Lib Dem leader, John Leech, points out that Pride is a time to defend gay rights
Millions from around the globe have visited our iconic Gay Village and danced away the night in Hollywood Showbar, a bar run by the late and irreplaceable Julia Grant – the first person in the UK to allow TV cameras to chart her transition from male to female. Even more have had their heart broken by Russell T. Davies’s ground-breaking Queer As Folk - written, set and filmed in Manchester - or tuned into the always fabulous Gaydio, still broadcasting from the heart of Piccadilly.
We will protect our right to love, no matter what
These are just some of the iconic things that make Manchester renowned as the world capital of diversity, spontaneity and love. But if we want to keep the shine on our halo, a serious commitment to LGBTQ rights from politicians is needed – and urgently.
A couple of the same sex was assaulted on a bus because they refused to kiss for their attackers’ amusement, and this is just one of the most recent instances of hate crime. Yet there are representatives in office who cannot be counted on to protect human rights
It is clear that action is needed urgently to defy those who, whether through physical violence or passive complicity, are actively undermining the principles of liberty and freedom in our city.
Manchester Pride is a key platform for continuing the fight for LGBTQ rights. It is the most celebrated Pride event in the UK, and speaks to Manchester’s values of tolerance and acceptance.
The Liberal Democrats are at the forefront of protecting these values and we are no stranger to the fight.
It was our Equalities Minister, the wonderful Lynne Featherstone, who made it possible for people of the same sex to marry in a truly historic milestone of our country’s progress. That day I watched with tears in my eyes as the first same-sex couple got married – what a moment.
Thanks to the unrelenting passion from my campaign team, after two blocked attempts I finally laid the Bill to successfully pardon Alan Turing and secure an apology for the man who is estimated to have saved up to 14 million lives by shortening the war by four years.
We then set about legislating for what is now known as the Alan Turing Law, granting a long-overdue pardon to more than 75,000 other men also criminally convicted for their homosexuality.
But that’s not all – these fights run in our blood. Back in 1975, we were the first party to commit to an LGBTQ-rights policy. We opposed Section 28, a clause in the 1988 Local Government Act that banned the ‘promotion’ of homosexuality by local authorities and in Britain's schools. We supported all transgender rights in the 2010 equality bill and called for the end of the gay blood ban. In fact, one of the first things I did when I was elected to Parliament was to pass a bill outlawing homophobic chanting at football matches
Only the Liberal Democrats have this legacy of unwavering commitment to LGBTQ rights and will bring it to Manchester.
We were the only party to commit to progressing LGBTQ rights in our local election manifesto.
We pledged to extend the Council’s Special Leave Policy to include those seeking gender reassignment-related appointments. This means they would be treated in the same way as any other medical appointment and that the employee would be given special paid leave, instead of unpaid.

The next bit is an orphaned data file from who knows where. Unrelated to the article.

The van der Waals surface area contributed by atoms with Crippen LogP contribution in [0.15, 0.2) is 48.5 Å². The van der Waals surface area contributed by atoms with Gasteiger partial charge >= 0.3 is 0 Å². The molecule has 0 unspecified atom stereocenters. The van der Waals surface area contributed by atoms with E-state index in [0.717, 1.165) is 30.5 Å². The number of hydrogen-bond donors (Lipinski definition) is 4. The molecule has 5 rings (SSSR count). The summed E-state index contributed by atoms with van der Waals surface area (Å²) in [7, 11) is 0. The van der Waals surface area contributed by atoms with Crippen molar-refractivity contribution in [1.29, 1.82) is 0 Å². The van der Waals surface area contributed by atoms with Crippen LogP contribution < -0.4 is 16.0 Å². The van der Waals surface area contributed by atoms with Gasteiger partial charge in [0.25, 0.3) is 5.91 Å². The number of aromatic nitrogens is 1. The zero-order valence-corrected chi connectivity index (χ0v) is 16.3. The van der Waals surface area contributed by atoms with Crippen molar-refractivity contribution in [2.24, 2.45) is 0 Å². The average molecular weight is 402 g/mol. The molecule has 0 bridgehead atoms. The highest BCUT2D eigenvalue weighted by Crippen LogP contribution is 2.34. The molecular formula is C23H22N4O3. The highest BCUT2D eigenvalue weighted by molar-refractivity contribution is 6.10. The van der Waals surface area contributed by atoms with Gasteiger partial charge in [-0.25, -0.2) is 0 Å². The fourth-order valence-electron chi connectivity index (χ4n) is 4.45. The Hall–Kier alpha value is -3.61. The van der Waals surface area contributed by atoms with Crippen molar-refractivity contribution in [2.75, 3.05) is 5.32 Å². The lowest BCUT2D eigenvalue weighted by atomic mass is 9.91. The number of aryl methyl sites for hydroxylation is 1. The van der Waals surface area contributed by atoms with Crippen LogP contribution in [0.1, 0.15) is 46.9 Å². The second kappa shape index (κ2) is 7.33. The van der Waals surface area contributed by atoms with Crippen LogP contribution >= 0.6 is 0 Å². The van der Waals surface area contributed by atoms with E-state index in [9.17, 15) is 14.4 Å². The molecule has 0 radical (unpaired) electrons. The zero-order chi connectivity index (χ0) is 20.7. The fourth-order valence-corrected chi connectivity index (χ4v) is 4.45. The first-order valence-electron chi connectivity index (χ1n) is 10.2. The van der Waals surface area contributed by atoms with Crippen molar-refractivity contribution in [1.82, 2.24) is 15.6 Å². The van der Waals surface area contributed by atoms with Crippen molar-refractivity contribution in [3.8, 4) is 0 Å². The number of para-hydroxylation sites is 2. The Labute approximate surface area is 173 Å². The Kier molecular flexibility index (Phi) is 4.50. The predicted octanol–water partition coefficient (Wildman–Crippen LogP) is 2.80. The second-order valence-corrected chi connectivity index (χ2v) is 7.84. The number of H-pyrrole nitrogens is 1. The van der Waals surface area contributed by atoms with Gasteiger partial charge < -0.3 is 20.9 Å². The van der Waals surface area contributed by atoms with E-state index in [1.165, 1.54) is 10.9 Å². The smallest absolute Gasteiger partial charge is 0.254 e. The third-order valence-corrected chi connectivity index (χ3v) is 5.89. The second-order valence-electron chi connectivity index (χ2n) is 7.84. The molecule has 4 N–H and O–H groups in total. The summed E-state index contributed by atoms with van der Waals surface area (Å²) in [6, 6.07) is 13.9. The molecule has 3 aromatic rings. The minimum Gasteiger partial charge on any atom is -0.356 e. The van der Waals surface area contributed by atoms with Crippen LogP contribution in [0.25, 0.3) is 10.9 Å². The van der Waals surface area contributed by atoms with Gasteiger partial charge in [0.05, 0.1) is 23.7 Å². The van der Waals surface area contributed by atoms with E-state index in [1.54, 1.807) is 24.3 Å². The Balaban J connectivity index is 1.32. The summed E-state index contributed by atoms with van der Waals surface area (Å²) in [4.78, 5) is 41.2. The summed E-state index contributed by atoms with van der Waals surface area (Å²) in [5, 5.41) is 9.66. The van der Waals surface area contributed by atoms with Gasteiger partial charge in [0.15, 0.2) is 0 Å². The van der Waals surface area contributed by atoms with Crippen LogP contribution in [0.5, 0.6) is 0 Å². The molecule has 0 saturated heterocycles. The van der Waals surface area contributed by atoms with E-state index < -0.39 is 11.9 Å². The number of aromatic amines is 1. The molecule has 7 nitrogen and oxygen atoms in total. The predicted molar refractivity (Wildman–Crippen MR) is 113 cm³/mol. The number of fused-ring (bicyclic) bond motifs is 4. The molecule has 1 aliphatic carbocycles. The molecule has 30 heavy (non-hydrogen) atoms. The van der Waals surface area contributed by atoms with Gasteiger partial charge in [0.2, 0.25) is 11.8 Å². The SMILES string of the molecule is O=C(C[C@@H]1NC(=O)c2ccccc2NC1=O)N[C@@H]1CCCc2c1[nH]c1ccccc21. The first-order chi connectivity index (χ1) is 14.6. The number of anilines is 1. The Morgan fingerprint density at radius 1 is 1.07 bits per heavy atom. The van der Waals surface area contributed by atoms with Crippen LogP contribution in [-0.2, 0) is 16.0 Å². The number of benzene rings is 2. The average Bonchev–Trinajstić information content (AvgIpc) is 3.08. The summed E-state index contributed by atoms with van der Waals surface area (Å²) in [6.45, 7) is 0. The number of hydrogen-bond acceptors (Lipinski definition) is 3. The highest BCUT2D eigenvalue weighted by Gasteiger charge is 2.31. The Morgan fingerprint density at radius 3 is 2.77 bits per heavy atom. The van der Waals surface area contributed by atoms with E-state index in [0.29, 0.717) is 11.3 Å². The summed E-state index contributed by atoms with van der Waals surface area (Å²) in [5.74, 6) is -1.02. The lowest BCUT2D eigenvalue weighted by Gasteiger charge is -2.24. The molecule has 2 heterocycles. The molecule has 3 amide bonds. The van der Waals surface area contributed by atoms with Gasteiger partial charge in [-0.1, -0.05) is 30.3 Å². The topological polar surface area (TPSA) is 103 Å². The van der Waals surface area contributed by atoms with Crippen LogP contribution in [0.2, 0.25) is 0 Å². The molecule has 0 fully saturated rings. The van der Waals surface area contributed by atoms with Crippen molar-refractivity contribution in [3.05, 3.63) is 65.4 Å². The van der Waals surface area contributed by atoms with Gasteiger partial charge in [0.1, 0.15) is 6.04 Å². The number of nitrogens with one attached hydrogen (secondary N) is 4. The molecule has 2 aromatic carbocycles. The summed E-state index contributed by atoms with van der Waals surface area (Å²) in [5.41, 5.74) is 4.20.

Lib Dems believe that protecting LGBTQ rights extends beyond vague commitments and punchlines. We want to embed tolerance within our education, health and care systems.
The Tories have never really had a record on LGBTQ rights, but I was devastated to see Labour MP Roger Godsiff recently back protesters advocating against primary schools educating children about LGBTQ people. If Labour can’t even protect diversity in their own party, how can they be expected to protect the LGBTQ community in Manchester?
Lib Dems make no apologies for standing on the fundamental principle that LGBTQ rights and acceptance must be taught in schools.
But it’s not just the two big parties – Manchester has two Brexit MEPs who stand on a platform alongside the likes of Ann Widdecombe, who said that science could still find an answer to ‘cure’ homosexuality.
I won’t stand for this – and neither will the Liberal Democrats.
We will step up the fight for LGBTQ rights and make Manchester safer for people who identify as being part of that community. We will protect our right to love, no matter what.
If someone so much as raises the question of reintroducing Section 28 in Manchester’s schools, it will be my personal priority to crush the idea. We will continue to advocate for transgender rights and campaign to make conversion therapy illegal. Even within our NHS, these issues are still pertinent: a recent report from the Thomas Reuters Foundation found that 20% of transgender people are still forced into conversion therapy.
We’re not afraid to call out injustice – we’ve done it before and we’ll do it again. In 2015, I was mocked for telling a constituent I wasn’t interested in their vote after they pledged to vote against me in the General Election because I was ‘obsessed’ with Alan Turing.
The rights the LGBTQ community has fought for and gained are relatively new, and therefore fragile. There can be no looking back and certainly no rowing back. We must not only protect these rights, but build on them. Lib Dems won’t just be a part of that fight – we will lead it until the end of time. We hope to see you there on Saturday!
John Leech is Leader of the Liberal Democrats in Manchester. He led the campaign to pardon Alan Turing and the 75,000+ other men and women convicted of homosexuality, successfully outlawed homophobic chanting at football matches and helped design the bill for same-sex marriage. He was awarded Patchwork’s first-ever MP of the Year Award for his commitment to the LGBTQ community.